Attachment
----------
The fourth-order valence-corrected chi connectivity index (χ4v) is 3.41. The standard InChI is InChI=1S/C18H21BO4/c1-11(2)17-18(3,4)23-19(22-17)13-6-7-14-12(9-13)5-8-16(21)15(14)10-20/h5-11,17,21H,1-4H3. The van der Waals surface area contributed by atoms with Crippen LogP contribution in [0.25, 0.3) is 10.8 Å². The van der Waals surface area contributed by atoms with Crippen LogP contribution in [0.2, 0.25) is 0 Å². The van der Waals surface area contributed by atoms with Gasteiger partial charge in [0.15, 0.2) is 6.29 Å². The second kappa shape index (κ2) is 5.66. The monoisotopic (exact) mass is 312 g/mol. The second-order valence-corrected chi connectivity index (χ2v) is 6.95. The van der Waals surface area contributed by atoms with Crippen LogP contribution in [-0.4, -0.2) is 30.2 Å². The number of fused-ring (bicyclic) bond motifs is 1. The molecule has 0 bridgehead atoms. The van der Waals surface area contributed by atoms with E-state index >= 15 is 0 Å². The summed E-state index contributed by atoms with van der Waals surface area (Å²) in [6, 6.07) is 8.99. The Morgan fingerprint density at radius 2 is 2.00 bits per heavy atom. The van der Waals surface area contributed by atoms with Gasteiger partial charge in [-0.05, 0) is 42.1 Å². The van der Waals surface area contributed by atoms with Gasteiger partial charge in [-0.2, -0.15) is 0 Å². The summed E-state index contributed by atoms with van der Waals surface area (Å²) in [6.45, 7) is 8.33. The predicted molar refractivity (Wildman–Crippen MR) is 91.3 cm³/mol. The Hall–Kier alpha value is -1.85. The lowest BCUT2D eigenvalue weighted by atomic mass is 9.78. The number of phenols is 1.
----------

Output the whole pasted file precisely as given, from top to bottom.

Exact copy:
The fourth-order valence-corrected chi connectivity index (χ4v) is 3.41. The standard InChI is InChI=1S/C18H21BO4/c1-11(2)17-18(3,4)23-19(22-17)13-6-7-14-12(9-13)5-8-16(21)15(14)10-20/h5-11,17,21H,1-4H3. The van der Waals surface area contributed by atoms with Crippen LogP contribution in [0.25, 0.3) is 10.8 Å². The van der Waals surface area contributed by atoms with Crippen LogP contribution in [0.2, 0.25) is 0 Å². The van der Waals surface area contributed by atoms with Gasteiger partial charge in [0.15, 0.2) is 6.29 Å². The second kappa shape index (κ2) is 5.66. The monoisotopic (exact) mass is 312 g/mol. The second-order valence-corrected chi connectivity index (χ2v) is 6.95. The van der Waals surface area contributed by atoms with Crippen LogP contribution in [-0.4, -0.2) is 30.2 Å². The number of fused-ring (bicyclic) bond motifs is 1. The molecule has 0 bridgehead atoms. The van der Waals surface area contributed by atoms with E-state index >= 15 is 0 Å². The summed E-state index contributed by atoms with van der Waals surface area (Å²) in [6, 6.07) is 8.99. The Morgan fingerprint density at radius 2 is 2.00 bits per heavy atom. The van der Waals surface area contributed by atoms with Gasteiger partial charge in [-0.05, 0) is 42.1 Å². The van der Waals surface area contributed by atoms with Gasteiger partial charge in [-0.2, -0.15) is 0 Å². The summed E-state index contributed by atoms with van der Waals surface area (Å²) in [6.45, 7) is 8.33. The predicted molar refractivity (Wildman–Crippen MR) is 91.3 cm³/mol. The Hall–Kier alpha value is -1.85. The lowest BCUT2D eigenvalue weighted by atomic mass is 9.78. The number of phenols is 1.